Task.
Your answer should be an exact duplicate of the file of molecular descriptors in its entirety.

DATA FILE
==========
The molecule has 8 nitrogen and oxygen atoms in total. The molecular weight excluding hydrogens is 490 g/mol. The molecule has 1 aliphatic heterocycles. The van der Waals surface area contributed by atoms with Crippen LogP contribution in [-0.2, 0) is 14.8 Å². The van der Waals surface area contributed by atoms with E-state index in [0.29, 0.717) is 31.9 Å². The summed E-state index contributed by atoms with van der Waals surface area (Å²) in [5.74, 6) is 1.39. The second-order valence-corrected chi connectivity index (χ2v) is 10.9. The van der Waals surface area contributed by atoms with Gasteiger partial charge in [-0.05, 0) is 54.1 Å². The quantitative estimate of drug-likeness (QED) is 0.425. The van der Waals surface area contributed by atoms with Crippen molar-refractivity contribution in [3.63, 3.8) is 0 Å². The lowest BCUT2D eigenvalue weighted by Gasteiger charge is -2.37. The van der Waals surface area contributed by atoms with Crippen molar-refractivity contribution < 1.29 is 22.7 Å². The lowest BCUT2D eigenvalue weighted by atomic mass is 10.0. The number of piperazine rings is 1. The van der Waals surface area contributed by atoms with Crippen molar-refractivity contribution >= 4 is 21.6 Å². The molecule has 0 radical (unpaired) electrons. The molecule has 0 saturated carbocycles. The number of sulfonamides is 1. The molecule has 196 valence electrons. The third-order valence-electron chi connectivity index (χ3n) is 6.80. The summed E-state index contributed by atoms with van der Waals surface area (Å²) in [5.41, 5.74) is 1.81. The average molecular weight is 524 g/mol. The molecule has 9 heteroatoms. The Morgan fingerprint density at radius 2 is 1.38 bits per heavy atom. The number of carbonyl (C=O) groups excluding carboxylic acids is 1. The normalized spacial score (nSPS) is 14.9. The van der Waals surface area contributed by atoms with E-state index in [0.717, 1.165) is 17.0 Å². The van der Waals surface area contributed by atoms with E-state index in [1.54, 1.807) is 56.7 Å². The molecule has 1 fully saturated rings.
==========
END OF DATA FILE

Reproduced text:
The molecule has 8 nitrogen and oxygen atoms in total. The molecular weight excluding hydrogens is 490 g/mol. The molecule has 1 aliphatic heterocycles. The van der Waals surface area contributed by atoms with Crippen LogP contribution in [-0.2, 0) is 14.8 Å². The van der Waals surface area contributed by atoms with E-state index in [0.29, 0.717) is 31.9 Å². The summed E-state index contributed by atoms with van der Waals surface area (Å²) in [5.74, 6) is 1.39. The second-order valence-corrected chi connectivity index (χ2v) is 10.9. The van der Waals surface area contributed by atoms with Gasteiger partial charge in [-0.05, 0) is 54.1 Å². The quantitative estimate of drug-likeness (QED) is 0.425. The van der Waals surface area contributed by atoms with Crippen molar-refractivity contribution in [3.63, 3.8) is 0 Å². The lowest BCUT2D eigenvalue weighted by Gasteiger charge is -2.37. The van der Waals surface area contributed by atoms with Crippen molar-refractivity contribution < 1.29 is 22.7 Å². The lowest BCUT2D eigenvalue weighted by atomic mass is 10.0. The number of piperazine rings is 1. The van der Waals surface area contributed by atoms with Crippen molar-refractivity contribution >= 4 is 21.6 Å². The molecule has 0 radical (unpaired) electrons. The molecule has 0 saturated carbocycles. The number of sulfonamides is 1. The molecule has 196 valence electrons. The third-order valence-electron chi connectivity index (χ3n) is 6.80. The summed E-state index contributed by atoms with van der Waals surface area (Å²) in [5.41, 5.74) is 1.81. The average molecular weight is 524 g/mol. The molecule has 9 heteroatoms. The Morgan fingerprint density at radius 2 is 1.38 bits per heavy atom. The number of carbonyl (C=O) groups excluding carboxylic acids is 1. The normalized spacial score (nSPS) is 14.9. The van der Waals surface area contributed by atoms with E-state index in [0.717, 1.165) is 17.0 Å². The van der Waals surface area contributed by atoms with E-state index in [1.54, 1.807) is 56.7 Å². The molecule has 1 fully saturated rings.